An important change to multinational tax arrangements is expected to be announced in Budget 2018, limiting the tax write-offs big companies can take up front on movements of valuable intellectual property to Ireland. The move could provide a significant boost to the exchequer finances over the next few years, although estimating the likely yield is difficult.
In January 2015 the Government changed the rules in relation to how companies claim capital allowances on investment in intellectual property – the copyright, trademarks and patents relating to the design, development and marketing of products. Before 2015 companies could write off the allowances against a maximum of 80 per cent of the profits related to intellectual property in any one year. However, in 2015 the 80 per cent rule was removed, at the same time as the Government closed off the use of the controversial double Irish tax allowance to new arrivals.
The recent report on corporate tax by economist Séamus Coffey, commissioned by the Department of Finance, recommended that the rules should be changed back to the pre-2015 position. It said this would help to smooth out corporate tax re venues from year to year.
Under the proposed change, companies would still be able to claim the full cost of the investment in intangible assets, but restricting the amount of profits they can shelter each year means they would do so over a longer period. In turn this would boost tax revenues over the next few years, though by how much will depend on how the new rules are framed and on the amount of intellectual property investment undertaken.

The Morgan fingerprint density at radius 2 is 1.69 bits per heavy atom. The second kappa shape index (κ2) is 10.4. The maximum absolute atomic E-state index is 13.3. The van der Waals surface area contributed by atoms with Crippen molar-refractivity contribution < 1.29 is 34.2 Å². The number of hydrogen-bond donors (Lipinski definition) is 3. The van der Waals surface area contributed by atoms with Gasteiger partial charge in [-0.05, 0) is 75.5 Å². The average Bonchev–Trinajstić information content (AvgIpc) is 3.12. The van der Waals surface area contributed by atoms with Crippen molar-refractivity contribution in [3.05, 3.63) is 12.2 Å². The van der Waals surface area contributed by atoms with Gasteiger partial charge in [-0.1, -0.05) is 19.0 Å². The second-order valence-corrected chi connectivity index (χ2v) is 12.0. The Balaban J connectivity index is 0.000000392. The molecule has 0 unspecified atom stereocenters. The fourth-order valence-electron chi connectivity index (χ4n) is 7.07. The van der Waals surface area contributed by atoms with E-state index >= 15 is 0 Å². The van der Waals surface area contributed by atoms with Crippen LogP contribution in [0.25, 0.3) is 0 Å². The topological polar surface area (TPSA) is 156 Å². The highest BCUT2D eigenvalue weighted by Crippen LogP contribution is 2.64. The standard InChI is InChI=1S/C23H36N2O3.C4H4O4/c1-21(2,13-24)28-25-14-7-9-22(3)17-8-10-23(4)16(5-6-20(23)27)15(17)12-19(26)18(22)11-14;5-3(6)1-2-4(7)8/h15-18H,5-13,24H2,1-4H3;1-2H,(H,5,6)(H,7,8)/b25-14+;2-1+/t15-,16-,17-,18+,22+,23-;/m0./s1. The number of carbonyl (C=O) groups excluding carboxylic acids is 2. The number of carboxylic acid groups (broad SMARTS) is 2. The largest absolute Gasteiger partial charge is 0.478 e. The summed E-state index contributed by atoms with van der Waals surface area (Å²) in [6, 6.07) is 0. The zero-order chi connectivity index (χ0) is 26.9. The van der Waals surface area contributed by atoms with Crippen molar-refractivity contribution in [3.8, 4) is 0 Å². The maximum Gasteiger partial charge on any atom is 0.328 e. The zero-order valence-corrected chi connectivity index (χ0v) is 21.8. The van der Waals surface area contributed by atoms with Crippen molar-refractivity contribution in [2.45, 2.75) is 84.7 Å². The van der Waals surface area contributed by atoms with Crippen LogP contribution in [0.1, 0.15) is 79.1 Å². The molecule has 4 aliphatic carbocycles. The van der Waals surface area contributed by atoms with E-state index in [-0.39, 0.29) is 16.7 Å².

In particular, it is not clear whether the change will apply only to new intellectual property in which firms invest after budget day, or whether the restriction could also apply to assets brought in over recent years.
A number of major multinationals have moved their intellectual property assets to Irish subsidiaries over the past few years, driven by emerging international tax changes that discourage companies from holding these assets in offshore tax havens. The Coffey report pointed out that this so-called “ onshoring” accounted for a massive €250 billion rise in intangible assets in Ireland 2015. The resulting profits distorted Ireland’s GDP figures, which showed a massive 26 per cent rise in that year.
Contacts are believed to have been made with the major companies over the change to the regime. Most are not thought to have objected, although the issue is sensitive given the scale of assets involved and the move towards country-by-country reporting of multinational accounts.